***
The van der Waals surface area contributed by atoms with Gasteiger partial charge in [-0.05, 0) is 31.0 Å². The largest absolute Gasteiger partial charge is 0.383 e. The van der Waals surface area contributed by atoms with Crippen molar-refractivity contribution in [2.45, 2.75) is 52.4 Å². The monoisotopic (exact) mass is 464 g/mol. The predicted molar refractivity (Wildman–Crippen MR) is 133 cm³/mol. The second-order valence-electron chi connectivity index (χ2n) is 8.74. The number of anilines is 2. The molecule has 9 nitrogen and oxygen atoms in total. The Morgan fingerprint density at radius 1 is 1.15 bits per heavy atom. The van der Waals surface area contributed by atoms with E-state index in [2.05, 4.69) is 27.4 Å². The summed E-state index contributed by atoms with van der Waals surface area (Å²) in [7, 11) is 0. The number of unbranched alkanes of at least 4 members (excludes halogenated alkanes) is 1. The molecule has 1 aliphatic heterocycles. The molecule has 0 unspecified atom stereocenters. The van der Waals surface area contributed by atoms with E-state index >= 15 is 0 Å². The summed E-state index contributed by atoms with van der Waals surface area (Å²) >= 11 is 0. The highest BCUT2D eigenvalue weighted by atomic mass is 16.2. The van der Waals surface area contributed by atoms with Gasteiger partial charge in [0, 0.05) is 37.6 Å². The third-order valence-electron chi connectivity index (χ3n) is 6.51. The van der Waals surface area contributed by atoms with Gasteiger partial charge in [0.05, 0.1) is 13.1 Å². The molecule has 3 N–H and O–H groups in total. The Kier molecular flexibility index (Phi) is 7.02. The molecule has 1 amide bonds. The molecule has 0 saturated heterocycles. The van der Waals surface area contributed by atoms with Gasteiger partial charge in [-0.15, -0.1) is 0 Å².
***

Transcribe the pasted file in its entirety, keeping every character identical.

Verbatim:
The van der Waals surface area contributed by atoms with Gasteiger partial charge in [-0.05, 0) is 31.0 Å². The largest absolute Gasteiger partial charge is 0.383 e. The van der Waals surface area contributed by atoms with Crippen molar-refractivity contribution in [2.45, 2.75) is 52.4 Å². The monoisotopic (exact) mass is 464 g/mol. The predicted molar refractivity (Wildman–Crippen MR) is 133 cm³/mol. The second-order valence-electron chi connectivity index (χ2n) is 8.74. The number of anilines is 2. The molecule has 9 nitrogen and oxygen atoms in total. The Morgan fingerprint density at radius 1 is 1.15 bits per heavy atom. The van der Waals surface area contributed by atoms with E-state index in [2.05, 4.69) is 27.4 Å². The summed E-state index contributed by atoms with van der Waals surface area (Å²) in [7, 11) is 0. The number of unbranched alkanes of at least 4 members (excludes halogenated alkanes) is 1. The molecule has 1 aliphatic heterocycles. The molecule has 0 unspecified atom stereocenters. The van der Waals surface area contributed by atoms with E-state index >= 15 is 0 Å². The summed E-state index contributed by atoms with van der Waals surface area (Å²) >= 11 is 0. The highest BCUT2D eigenvalue weighted by atomic mass is 16.2. The van der Waals surface area contributed by atoms with Gasteiger partial charge in [0, 0.05) is 37.6 Å². The third-order valence-electron chi connectivity index (χ3n) is 6.51. The van der Waals surface area contributed by atoms with Gasteiger partial charge in [0.05, 0.1) is 13.1 Å². The molecule has 3 N–H and O–H groups in total. The Kier molecular flexibility index (Phi) is 7.02. The molecule has 1 amide bonds. The molecule has 0 saturated heterocycles. The van der Waals surface area contributed by atoms with Gasteiger partial charge in [-0.15, -0.1) is 0 Å².